Adults as well as children enjoyed the practice. It was believed that tobacco was a gift from the Creator and that the exhaled tobacco smoke was capable of carrying one's thoughts and prayers to heaven. Apart from smoking, tobacco had a number of uses as medicine; as a pain killer it was used for earache and toothache and as a poultice. Smoking was said by the desert Indians to be a cure for colds if the tobacco was mixed with the leaves of the small Desert sage, Salvia dorrii, or the root of Indian balsam or cough root, Leptotaenia multifida, the addition of, thought to be good for asthma and tuberculosis. In 1612, six years after the settlement of Jamestown, John Rolfe was credited as the first settler to raise tobacco as a cash crop; the demand grew as tobacco, referred to as "brown gold", revived the Virginia joint stock company from its failed gold expeditions. In order to meet demands from the Old World, tobacco was grown in succession depleting the soil; this became a motivator to settle west into the unknown continent, an expansion of tobacco production.
Indentured servitude became the primary labor force up until Bacon's Rebellion, from which the focus turned to slavery. This trend abated following the American Revolution as slavery became regarded as unprofitable. However, the practice was revived in 1794 with the invention of the cotton gin. Frenchman Jean Nicot introduced tobacco to France in 1560, tobacco spread to England; the first report of a smoking Englishman is of a sailor in Bristol in 1556, seen "emitting smoke from his nostrils". Like tea and opium, tobacco was just one of many intoxicants, used as a form of medicine. Tobacco was introduced around 1600 by French merchants in what today is modern-day Gambia and Senegal. At the same time, caravans from Morocco brought tobacco to the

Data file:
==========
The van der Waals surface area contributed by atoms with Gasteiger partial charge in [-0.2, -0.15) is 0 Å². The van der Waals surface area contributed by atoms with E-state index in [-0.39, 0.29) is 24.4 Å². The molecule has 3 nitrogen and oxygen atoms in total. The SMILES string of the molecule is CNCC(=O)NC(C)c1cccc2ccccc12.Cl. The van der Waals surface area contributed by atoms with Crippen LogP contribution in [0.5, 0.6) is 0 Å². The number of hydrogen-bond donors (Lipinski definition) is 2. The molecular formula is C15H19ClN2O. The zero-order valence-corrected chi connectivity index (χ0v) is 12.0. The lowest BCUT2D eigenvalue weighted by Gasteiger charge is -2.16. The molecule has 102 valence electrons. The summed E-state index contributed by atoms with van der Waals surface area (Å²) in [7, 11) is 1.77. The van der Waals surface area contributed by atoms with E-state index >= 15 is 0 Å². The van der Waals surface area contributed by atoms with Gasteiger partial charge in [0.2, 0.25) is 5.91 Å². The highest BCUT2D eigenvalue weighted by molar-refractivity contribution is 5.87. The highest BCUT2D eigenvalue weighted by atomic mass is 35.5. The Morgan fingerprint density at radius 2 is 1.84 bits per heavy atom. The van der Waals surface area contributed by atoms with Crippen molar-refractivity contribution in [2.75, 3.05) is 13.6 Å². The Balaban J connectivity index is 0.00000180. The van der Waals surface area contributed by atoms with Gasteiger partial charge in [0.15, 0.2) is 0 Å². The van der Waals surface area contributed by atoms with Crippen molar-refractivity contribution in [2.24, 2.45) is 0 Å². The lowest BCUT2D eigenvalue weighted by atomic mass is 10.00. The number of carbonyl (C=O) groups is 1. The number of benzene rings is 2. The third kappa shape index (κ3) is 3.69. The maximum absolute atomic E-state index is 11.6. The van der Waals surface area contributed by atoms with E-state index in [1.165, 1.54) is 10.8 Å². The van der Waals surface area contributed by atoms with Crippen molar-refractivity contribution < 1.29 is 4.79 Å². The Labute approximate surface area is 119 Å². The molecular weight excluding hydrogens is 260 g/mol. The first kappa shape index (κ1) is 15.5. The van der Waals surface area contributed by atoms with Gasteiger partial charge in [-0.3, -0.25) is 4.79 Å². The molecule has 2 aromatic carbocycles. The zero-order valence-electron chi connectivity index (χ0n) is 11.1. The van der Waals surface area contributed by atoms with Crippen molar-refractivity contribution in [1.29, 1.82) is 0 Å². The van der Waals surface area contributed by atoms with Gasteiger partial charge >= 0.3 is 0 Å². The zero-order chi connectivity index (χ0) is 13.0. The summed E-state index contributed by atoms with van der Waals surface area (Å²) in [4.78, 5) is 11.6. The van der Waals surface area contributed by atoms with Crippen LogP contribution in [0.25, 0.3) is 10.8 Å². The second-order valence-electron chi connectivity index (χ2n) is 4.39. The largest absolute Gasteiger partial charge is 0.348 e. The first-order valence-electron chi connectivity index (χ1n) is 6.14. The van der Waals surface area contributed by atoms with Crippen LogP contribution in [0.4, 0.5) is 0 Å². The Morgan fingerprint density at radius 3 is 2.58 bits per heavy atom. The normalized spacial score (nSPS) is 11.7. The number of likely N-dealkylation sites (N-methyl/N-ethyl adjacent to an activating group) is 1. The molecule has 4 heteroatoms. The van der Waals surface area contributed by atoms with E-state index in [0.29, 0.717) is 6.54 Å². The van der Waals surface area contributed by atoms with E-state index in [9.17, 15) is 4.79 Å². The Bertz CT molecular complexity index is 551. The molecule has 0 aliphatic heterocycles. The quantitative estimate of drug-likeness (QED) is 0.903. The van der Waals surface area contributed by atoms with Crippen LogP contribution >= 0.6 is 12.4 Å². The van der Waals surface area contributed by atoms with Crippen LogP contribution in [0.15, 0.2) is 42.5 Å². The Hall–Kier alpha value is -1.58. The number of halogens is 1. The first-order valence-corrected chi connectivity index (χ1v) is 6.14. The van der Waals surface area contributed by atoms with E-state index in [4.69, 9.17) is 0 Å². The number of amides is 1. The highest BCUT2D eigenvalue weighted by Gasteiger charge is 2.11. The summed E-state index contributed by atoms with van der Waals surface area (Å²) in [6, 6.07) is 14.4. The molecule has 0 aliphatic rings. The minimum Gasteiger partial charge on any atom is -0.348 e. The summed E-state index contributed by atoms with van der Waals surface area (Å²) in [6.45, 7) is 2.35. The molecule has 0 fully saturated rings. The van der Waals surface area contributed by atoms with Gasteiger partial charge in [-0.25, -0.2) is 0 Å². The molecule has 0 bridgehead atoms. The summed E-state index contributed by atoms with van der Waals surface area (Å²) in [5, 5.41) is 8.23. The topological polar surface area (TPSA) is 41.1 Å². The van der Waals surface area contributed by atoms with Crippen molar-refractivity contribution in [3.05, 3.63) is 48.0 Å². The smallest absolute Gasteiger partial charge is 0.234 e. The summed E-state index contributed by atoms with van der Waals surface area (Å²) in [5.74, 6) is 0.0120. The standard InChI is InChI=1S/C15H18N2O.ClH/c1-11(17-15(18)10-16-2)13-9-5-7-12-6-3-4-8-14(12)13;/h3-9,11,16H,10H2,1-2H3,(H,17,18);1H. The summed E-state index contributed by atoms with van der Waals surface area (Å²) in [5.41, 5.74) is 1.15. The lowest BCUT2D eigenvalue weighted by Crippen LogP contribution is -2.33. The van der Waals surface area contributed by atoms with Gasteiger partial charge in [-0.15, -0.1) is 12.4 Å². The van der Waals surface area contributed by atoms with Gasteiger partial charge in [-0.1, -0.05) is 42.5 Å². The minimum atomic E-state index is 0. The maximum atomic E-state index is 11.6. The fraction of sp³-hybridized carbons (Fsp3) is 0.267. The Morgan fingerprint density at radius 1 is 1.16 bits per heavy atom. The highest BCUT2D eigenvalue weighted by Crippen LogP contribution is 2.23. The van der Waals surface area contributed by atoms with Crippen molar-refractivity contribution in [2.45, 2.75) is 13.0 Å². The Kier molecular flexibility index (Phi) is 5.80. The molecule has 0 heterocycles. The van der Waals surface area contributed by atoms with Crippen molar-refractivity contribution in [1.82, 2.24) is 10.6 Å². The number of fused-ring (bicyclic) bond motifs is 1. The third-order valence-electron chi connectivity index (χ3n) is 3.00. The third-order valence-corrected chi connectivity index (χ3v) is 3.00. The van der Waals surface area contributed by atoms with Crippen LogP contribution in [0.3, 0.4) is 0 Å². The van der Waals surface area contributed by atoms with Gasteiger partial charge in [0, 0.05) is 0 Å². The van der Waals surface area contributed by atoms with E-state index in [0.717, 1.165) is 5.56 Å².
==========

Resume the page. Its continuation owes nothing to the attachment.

A cigarette known colloquially as a fag in British English, is a narrow cylinder containing psychoactive material tobacco, rolled into thin paper for smoking. Most cigarettes contain a "reconstituted tobacco" product known as "sheet", which consists of "recycled stems, scraps, collected dust, floor sweepings", to which are added glue and fillers; the cigarette is ignited at one end, causing it to smolder and allowing smoke to be inhaled from the other end, held in or to the mouth. Most modern cigarettes are filtered. Cigarette manufacturers have described cigarettes as a drug administration system for the delivery of nicotine in acceptable and attractive form. Cigarettes are addictive and cause cancer, chronic obstructive pulmonary disease, heart disease, other health problems; the term cigarette, as used, refers to a tobacco cigarette but is sometimes used to refer to other substances, such as a cannabis cigarette. A cigarette is distinguished from a cigar by its smaller size, use of processed leaf, paper wrapping, white.
Cigar wrappers are composed of tobacco leaf or paper dipped in tobacco extract. Smoking rates have declined in the developed world, but continue to rise in developing nations. Cigarettes carry serious health risks, which are more prevalent than with other tobacco products, nicotine is highly addictive. About half of cigarette smokers lose on average 14 years of life. Cigarette use by pregnant women has been shown to cause birth defects, including low birth weight, fetal abnormalities, premature birth. Second-hand smoke from cigarettes causes many of the same health problems as smoking, including cancer, which has led to legislation and policy that has prohibited smoking in many workplaces and public areas. Cigarette smoke contains over 7,000 chemical compounds, including arsenic, cyanide, nicotine, carbon monoxide and other poisonous substances. Over 70 of these are carcinogenic. Additionally, cigarettes are a frequent source of mortality-associated fires in private homes, which prompted both the European Union and the United States to ban cigarettes that are not fire-standard compliant from 2011 onwards.